Thank you to Tudor Society member Lynne for asking this question: "When Anne Boleyn was a teenager in the court of Francis I, did she have a bit of a romance going on with the king?"
I (Claire Ridgway) will answer this one as I have done in-depth research into Anne Boleyn's life, including her time in France.
Anne Boleyn left England in the spring or summer of 1512 to serve at the court of Margaret of Austria in Mechelen. In August 1514, Anne's father, Thomas Boleyn, wrote to Margaret to inform her that Anne had been appointed to serve Mary Tudor, sister of Henry VIII. Mary was travelling to France to marry King Louis XII of France and Anne had been chosen as one of her maids of honour. It is not known when Anne arrived in France, whether it was in time for Mary's marriage on 9th October or whether it wasn't until her coronation in the November, but Anne served Mary from that time until Mary returned to England in the spring of 1515. Anne was retained by the new queen consort of France, Queen Claude, wife of Francis I, and served her until late 1521 when Anne was recalled to England in late 1521.
So, Anne spent seven years in France, serving at the royal court, but was she linked to Francis I romantically during that time?
No reputable contemporary source links her in that way to Francis I. The only sources that do are Nicholas Sander, a Catholic recusant writing in the reign of Elizabeth I, and William Rastall, the Catholic nephew of Sir Thomas More who wrote a sympathetic biography of More in the 1550s. Both men were biased against the Boleyns and their accounts are not backed up by other English sources or by French ones. Sander, who also wrote of Anne having a wen, a projecting tooth and an extra finger, wrote in 1585 that Anne Boleyn was sent to Brie in France at the age of 15 after she had "sinned first with her father’s butler, and then with his chaplain". He went on to write of how she was placed in the care of a French nobleman and then, when she later appeared at the French court, she became known as "the English Mare" and "the royal mule" because of "her shameless behaviour" and her loose morals. This just isn't true. Anne was sent to Mechelen because Margaret of Austria offered her a place at court and then she went on to France because she was appointed to serve Mary Tudor. These positions would not have been offered to a girl who had a bad reputation and she certainly wasn't sent to France for misbehaving. Rastell, who was writing in the 1550s, also wrote that Anne was sent to France where "she behav’d herself so licentiously, that she was vulgarly call’d the Hackney of England, till being adopted to that King’s familiarity, she was termed his Mule." An identical story, so it seems likely that Sander used Rastell as a source, as did Lord Herbert of Cherbury, who quoted Rastell in his 17th-century work Life and Raigne of King Henry the Eighth.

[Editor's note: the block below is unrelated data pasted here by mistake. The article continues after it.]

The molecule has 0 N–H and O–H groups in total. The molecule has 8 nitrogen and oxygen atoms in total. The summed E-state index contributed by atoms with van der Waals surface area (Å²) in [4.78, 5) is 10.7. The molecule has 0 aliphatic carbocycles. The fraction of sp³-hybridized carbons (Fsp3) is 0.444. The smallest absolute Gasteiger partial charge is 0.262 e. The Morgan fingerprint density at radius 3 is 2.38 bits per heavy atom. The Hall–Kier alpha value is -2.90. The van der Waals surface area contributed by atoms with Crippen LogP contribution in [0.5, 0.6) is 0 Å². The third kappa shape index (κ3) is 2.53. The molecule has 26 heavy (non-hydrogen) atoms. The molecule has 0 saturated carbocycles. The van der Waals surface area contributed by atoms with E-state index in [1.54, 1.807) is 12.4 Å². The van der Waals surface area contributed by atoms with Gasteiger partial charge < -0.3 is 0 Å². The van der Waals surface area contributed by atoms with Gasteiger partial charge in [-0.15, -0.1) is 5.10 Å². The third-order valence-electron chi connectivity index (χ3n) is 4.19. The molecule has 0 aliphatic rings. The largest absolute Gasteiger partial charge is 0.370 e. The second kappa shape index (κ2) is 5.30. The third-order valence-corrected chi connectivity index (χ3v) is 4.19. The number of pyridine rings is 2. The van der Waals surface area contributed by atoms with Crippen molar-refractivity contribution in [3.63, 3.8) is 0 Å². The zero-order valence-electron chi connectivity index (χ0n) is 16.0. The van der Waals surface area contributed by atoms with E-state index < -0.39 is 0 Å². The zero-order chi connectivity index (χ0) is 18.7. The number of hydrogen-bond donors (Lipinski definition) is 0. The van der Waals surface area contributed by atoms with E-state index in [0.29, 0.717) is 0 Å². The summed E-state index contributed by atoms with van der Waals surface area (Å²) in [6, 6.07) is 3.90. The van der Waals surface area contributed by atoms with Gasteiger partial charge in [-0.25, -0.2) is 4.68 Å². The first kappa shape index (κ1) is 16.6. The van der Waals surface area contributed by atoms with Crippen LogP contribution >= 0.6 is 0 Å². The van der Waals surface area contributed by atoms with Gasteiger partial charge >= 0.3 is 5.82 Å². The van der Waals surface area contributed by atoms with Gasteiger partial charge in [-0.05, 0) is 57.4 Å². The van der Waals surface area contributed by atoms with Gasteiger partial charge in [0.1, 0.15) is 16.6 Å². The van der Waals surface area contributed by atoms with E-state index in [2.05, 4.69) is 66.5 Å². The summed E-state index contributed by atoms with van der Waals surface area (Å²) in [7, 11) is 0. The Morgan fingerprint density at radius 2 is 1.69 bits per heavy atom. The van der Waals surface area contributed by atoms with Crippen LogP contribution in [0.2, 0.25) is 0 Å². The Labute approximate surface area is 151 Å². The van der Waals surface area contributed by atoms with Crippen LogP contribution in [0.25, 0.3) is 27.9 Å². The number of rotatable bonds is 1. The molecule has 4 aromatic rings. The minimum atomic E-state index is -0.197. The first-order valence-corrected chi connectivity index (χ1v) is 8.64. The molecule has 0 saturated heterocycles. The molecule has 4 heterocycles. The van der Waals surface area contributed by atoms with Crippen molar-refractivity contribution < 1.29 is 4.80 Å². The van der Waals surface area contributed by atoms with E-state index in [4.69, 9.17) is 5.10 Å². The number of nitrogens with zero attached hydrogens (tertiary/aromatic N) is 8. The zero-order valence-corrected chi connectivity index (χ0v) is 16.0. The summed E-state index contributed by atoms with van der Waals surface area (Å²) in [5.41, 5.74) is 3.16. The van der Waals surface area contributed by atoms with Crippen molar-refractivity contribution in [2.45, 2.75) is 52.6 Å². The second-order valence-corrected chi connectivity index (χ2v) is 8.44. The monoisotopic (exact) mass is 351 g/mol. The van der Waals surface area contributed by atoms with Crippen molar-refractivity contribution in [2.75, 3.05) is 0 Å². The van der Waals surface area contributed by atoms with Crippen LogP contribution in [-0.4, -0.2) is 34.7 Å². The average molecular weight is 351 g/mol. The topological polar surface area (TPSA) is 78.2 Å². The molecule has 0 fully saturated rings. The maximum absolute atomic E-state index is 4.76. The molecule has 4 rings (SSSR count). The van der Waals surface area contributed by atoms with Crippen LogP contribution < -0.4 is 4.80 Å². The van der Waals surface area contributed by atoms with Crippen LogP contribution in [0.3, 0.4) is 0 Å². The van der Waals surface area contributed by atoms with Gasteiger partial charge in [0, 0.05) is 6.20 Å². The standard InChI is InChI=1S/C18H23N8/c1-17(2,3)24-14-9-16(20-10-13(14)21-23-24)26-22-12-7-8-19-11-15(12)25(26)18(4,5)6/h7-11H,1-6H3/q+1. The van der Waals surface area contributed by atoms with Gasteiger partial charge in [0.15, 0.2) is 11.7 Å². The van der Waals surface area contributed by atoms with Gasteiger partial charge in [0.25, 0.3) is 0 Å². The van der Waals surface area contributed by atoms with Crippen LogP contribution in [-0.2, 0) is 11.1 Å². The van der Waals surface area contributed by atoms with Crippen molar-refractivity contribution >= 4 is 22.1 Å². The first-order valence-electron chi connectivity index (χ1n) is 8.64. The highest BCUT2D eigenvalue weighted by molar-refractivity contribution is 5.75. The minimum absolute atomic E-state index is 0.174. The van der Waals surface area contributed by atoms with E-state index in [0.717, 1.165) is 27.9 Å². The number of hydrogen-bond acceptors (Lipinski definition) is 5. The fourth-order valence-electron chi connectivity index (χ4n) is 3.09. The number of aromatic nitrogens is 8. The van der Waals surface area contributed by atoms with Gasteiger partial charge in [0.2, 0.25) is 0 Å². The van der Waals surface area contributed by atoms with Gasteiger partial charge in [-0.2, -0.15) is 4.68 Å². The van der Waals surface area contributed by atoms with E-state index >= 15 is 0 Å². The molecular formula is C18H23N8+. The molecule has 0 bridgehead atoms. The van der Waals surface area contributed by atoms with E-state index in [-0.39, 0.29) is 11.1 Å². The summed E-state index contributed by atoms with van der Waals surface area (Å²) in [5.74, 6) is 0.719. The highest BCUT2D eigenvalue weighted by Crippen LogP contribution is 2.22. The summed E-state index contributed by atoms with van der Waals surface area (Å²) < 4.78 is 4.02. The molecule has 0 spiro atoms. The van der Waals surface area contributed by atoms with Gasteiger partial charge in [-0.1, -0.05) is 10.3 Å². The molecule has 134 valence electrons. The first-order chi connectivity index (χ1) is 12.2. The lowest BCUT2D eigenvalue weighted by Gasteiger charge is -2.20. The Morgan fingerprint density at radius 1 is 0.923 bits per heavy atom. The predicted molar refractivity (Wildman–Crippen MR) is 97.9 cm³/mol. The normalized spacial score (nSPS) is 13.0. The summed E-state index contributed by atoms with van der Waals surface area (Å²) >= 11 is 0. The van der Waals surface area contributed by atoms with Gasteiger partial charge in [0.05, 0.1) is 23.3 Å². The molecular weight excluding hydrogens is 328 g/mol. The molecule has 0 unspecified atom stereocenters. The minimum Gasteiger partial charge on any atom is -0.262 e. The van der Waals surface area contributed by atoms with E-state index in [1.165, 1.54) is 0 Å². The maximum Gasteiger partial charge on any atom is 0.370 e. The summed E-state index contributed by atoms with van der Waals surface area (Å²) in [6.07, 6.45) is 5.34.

Anne served the pious Queen Claude and her reputation was intact when she returned to England. There was no gossip about any bad behaviour before or after her time in France when she became involved with Henry VIII, and Queen Claude's sister Renée later described Anne as "a virtuous and sage lady". Lancelot de Carles, secretary to the French ambassador in England in 1536, wrote of Anne's time in France, and his words are all in praise of her behaviour:
"At that time, given that she was young
When she came to court, she sagely listened to
The ladies-in-waiting, striving hard to
Imitate them the best way she could..."
He does not say anything negative at all.
Anne's sister, Mary, has also been linked to King Francis I and although some historians take it as fact that she was his mistress, there is no firm evidence that she was. Rodolfo Pio, Bishop of Faenza and a papal nuncio at the court of Francis I, wrote that the French king had known Mary "in France ‘per una grandissima ribalda et infame sopre tutte.'", i.e. that Francis had known Mary in a Biblical sense for "a great prostitute and infamous above all". The bishop, however, was biased against the evangelical Boleyns who had, he felt, caused Henry VIII to break with Rome, and he did not even attempt to hide his disdain for Anne Boleyn, calling her "that woman" instead of "the Queen". In the same letter that he made this claim about Mary, he also wrote of how Anne Boleyn had "pretended to have miscarried of a son, not being really with child, and, to keep up the deceit, would allow no one to attend on her but her sister" in 1536, whereas other reports back up the fact that the queen miscarried a "male child which she had not borne 3½ month" and make no mention of her sister even being at court at that time, never mind serving Anne. It is anti-Boleyn propaganda at best.
I do not believe that Henry VIII would have taken Francis I's cast-offs as his mistress and even those against the king's relationship with Anne did not seek to bring her down by claiming that she had been involved with the King of France first.
While sources cannot be dismissed purely because they are written by enemies of those they are describing, they can be taken with a hefty pinch of salt if they are not corroborated by contemporary sources.
Notes and Sources
- Sander, Nicholas (1585) Rise and Growth of the Anglican Schism.
- The Right Honourable Edward, Lord Herbert of Cherbury (1649) The Life and Raigne of King Henry the Eighth.
- Letters and Papers, Foreign and Domestic, Henry VIII, Volume X.450.
- Lancelot de Carles' poem is found in Georges Ascoli's La Grande-Bretagne Devant L’opinion Française Depuis La Guerre De Cent Ans Jusqu’à La Fin Du XVIe Siècle, and I had it translated into English by Paolo Dagonnier.
- Calendar of State Papers Foreign, Elizabeth, Volume 3: 1560-1561, 870.